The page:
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Colorado shootings immediately impact presidential campaigns

July 20, 2012 12:00:00 AM PDT
The mass shooting in Colorado had an immediate impact on the presidential campaign, as President Barack Obama and Republican presidential candidate Mitt Romney stopped attacking each other and spoke as heartbroken parents.

The candidates scaled back or canceled events Friday. They shared a common concern and sadness for what happened in Colorado. It also brought them together in their expressions of condolences to the victims and their families.

A somber President Obama was in Florida Friday. In the wake of the Colorado killings, he said there would be other days for politics as he offered his condolences to the victims of the massacre.

"Life is very fragile. Our time here is limited and it is precious, and what matters at the end of the day is not the small things, it's not the trivial things, which so often consume us and our daily lives," said Obama. "Ultimately it's how we choose to treat one another and how we love one another."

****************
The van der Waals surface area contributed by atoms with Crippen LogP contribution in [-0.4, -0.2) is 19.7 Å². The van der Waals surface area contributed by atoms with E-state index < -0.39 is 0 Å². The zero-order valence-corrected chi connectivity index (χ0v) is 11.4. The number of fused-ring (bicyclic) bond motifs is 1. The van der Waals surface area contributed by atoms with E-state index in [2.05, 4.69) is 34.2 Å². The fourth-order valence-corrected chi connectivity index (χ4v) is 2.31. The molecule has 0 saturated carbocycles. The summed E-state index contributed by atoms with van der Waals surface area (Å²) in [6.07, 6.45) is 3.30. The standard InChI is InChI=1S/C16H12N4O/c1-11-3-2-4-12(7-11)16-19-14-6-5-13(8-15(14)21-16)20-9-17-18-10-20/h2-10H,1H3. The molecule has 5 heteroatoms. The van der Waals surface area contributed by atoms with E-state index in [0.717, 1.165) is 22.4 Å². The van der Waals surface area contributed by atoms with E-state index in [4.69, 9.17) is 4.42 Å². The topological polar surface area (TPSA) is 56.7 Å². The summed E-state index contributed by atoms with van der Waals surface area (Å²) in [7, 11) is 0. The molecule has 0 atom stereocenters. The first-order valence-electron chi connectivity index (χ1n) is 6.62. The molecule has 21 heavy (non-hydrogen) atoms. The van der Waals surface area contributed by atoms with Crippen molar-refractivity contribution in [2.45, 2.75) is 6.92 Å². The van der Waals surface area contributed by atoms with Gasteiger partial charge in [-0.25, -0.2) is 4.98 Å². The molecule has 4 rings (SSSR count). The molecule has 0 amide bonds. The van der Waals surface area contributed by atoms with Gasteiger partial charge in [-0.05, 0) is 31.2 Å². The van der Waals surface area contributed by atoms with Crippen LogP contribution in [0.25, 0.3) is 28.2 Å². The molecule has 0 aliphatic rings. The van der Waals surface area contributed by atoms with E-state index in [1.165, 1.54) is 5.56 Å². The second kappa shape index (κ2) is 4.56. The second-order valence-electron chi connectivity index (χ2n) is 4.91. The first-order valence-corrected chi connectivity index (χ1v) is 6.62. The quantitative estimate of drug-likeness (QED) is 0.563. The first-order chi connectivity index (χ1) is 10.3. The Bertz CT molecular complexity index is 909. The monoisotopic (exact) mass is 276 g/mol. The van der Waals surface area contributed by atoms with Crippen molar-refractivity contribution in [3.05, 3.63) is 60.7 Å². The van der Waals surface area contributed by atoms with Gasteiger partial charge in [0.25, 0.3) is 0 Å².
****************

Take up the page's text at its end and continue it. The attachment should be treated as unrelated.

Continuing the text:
The president asked for everyone to bow their heads for a moment of silence.

The president cancelled a second Florida appearance and returned to Washington.

Mitt Romney expressed the same somber sentiments as he campaigned in Bow, New Hampshire. Romney also kept it brief as he offered condolences to the victims and families connected to what he called "a few moments of evil" in Colorado.

"I stand before today you not as a man running for office, but as a father and grandfather, a husband, an American," said Romney. "This is a time for each of us to look into our hearts and remember how much we love one another, and how much we love and how much we care for our great country."

Romney and the president both suspended campaigning. They took their televised campaign ads off the air in Colorado. Political events around the country were canceled or postponed, including events by first lady Michelle Obama and Romney's wife, Ann.


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